Need tips on how to teach myself mathematical physics aside from school

  • Thread starter Entropee
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  • #1
Entropee
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Yeah i wanna learn some mathematical physics, since i cant just jump from my classes to that different section yet, but perhaps there are books or guides out there for beginners?
If anyone knows of anything please let me know, Hawking and Greene can only take me so far lol.
 

Answers and Replies

  • #2
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Do you have access to a university library? The road to a self-taught knowledge of physics is paved with mathematics. At this early stage you will want to read all the math books you can get your hands on. If you have had two or fewer courses in differential and integral calculus, then my advice is to concentrate on those subjects for at least a year. Borrow books ranging from intro to calculus, multi-variable calculus, vector calculus, advanced (rigorous) calculus, the calculus of variations, and differential equations (which is really just calculus). Then you will be ready to learn classical physics, mechanics and electromagnetism. Then you go back to math to learn concrete linear algebra (matrices, vectors), and abstract linear algebra (linear transformations and vector spaces), then ideally some mathematical analysis, then you are ready to learn basic quantum mechanics.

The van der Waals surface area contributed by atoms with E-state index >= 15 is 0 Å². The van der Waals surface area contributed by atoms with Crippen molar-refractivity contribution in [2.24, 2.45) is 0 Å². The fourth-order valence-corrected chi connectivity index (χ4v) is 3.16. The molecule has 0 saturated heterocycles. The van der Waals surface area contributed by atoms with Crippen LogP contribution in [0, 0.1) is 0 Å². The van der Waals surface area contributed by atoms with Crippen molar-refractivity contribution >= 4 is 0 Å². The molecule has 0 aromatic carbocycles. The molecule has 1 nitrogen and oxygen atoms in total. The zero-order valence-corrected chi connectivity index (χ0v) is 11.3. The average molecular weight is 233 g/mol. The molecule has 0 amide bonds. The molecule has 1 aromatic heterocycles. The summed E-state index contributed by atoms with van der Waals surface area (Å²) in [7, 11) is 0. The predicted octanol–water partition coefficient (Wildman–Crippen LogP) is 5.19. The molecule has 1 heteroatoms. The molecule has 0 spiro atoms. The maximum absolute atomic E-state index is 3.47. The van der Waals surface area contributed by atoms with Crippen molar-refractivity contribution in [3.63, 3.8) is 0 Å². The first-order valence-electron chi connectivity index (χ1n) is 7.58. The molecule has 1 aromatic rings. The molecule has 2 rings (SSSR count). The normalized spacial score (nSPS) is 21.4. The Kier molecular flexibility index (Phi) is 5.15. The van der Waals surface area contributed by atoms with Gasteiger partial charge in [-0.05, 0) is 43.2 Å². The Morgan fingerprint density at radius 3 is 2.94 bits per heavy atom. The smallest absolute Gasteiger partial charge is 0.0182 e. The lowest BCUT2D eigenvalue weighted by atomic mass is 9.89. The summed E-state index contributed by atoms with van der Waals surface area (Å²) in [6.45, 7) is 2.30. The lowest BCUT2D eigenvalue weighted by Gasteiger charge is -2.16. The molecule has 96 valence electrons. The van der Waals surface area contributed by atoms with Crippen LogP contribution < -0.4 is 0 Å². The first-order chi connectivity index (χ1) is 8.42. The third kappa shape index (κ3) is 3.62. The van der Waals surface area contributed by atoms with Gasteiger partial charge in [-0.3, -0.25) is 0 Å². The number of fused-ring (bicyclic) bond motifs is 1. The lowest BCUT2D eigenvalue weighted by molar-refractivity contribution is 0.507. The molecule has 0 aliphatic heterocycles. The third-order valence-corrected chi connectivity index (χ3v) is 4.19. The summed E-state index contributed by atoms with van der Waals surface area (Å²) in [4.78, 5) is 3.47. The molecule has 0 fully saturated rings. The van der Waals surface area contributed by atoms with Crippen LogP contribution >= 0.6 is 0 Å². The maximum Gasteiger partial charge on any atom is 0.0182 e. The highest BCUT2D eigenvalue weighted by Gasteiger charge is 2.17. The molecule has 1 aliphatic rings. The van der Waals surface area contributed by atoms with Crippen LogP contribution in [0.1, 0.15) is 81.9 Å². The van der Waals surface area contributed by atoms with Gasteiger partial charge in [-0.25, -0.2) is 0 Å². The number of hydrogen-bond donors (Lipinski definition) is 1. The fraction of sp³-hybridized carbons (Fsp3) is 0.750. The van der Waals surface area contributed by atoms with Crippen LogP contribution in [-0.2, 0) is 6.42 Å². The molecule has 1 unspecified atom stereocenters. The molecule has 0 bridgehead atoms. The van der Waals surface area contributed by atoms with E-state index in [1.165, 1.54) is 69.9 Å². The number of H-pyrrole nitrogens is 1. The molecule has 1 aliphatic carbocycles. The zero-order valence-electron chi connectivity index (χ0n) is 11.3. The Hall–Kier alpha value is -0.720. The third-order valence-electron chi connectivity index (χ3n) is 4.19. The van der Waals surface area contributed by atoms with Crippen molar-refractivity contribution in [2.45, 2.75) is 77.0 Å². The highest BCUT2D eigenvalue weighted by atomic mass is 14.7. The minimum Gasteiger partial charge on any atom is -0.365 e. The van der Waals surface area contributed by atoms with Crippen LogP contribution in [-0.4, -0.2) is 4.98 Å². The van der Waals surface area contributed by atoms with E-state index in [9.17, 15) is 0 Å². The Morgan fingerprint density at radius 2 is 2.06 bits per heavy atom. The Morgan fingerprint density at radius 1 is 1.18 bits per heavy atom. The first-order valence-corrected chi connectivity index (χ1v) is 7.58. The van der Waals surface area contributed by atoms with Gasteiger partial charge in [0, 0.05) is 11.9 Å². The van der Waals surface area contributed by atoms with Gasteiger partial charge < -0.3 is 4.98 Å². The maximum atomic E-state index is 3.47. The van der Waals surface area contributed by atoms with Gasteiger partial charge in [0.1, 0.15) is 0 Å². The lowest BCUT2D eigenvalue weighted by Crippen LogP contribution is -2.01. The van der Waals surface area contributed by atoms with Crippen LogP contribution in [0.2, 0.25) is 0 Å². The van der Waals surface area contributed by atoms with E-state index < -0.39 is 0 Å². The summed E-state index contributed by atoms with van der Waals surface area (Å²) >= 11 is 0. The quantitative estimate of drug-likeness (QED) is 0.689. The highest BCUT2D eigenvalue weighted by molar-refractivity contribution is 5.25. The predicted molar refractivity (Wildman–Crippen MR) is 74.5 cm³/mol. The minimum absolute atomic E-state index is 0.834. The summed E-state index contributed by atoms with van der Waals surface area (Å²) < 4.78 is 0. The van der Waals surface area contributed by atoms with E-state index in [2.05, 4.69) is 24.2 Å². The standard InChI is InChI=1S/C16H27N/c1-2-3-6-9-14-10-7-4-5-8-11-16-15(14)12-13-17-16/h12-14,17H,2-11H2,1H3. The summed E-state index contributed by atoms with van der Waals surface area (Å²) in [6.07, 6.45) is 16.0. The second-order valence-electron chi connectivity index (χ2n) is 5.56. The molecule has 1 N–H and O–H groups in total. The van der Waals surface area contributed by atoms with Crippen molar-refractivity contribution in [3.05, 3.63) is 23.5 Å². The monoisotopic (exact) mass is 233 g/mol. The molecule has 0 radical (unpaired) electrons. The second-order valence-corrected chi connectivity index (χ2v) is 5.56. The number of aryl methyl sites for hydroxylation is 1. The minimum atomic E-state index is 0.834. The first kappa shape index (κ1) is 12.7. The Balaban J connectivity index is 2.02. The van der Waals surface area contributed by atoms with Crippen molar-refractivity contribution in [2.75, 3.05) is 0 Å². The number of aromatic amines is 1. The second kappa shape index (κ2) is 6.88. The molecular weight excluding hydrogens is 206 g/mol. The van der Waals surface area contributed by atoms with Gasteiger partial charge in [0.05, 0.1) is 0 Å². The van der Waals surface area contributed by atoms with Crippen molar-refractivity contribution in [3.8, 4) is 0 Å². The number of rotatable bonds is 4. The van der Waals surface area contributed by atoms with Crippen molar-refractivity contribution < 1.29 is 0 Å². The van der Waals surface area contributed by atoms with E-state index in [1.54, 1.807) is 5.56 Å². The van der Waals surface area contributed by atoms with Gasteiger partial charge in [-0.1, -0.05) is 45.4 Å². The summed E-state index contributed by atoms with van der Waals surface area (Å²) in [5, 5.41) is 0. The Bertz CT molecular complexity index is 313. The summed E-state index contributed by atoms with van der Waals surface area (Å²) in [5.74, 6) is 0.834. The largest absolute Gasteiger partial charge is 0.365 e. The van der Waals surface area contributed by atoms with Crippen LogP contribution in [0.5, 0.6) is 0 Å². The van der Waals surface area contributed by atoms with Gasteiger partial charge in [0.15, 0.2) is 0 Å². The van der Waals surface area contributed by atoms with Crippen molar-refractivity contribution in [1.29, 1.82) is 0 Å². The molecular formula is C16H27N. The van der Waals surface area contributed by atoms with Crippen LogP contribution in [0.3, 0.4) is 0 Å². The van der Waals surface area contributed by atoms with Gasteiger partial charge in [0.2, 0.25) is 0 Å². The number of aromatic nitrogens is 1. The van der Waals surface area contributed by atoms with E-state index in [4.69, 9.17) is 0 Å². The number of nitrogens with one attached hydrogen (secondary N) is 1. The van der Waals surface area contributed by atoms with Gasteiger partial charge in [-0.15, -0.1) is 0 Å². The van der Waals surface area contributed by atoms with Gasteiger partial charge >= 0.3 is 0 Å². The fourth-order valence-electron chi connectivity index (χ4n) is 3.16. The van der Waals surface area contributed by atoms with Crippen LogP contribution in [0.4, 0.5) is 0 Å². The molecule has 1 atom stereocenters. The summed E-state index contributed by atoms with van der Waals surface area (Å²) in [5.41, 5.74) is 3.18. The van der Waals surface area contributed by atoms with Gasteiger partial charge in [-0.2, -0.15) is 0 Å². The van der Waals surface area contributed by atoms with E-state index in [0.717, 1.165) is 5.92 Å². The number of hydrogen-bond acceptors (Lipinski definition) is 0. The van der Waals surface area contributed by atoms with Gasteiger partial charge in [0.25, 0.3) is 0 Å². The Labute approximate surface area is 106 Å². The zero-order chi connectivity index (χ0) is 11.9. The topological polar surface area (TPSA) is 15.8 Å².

• #3
MIT's Open Course Ware (OCW) is pretty cool.
 
  • #4
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As arehttp://oyc.yale.edu/physics/fundamentals-of-physics/content/class-sessions" [Broken].

Though I think the professor goes a little crazy with the maths sometimes. Perhaps I need to heed Civilized's advice myself and get cracking on some more calculus.
 
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  • #5
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Perhaps I need to ... get cracking on some more calculus.
No doubt about it, calculus is far and away the most important mathematical component of physics. Even at the highest levels of mathematical physics, you are still looking at derivatives, integrals, and the exponential function.
 
  • #6
Entropee
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oh man yeah sounds like i need to learn calculus...
but i know what you listed for QM, i wonder if you should know calc for that too...
thanks though guys :P
 
  • #7
daniel_i_l
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One of the biggest problems with self-studying is the lack of mandatory HW and tests. Simply reading through a calculus book will not teach you calculus. That's only the first step. Using what you've read to solve different kinds of problems is at least as important.
 

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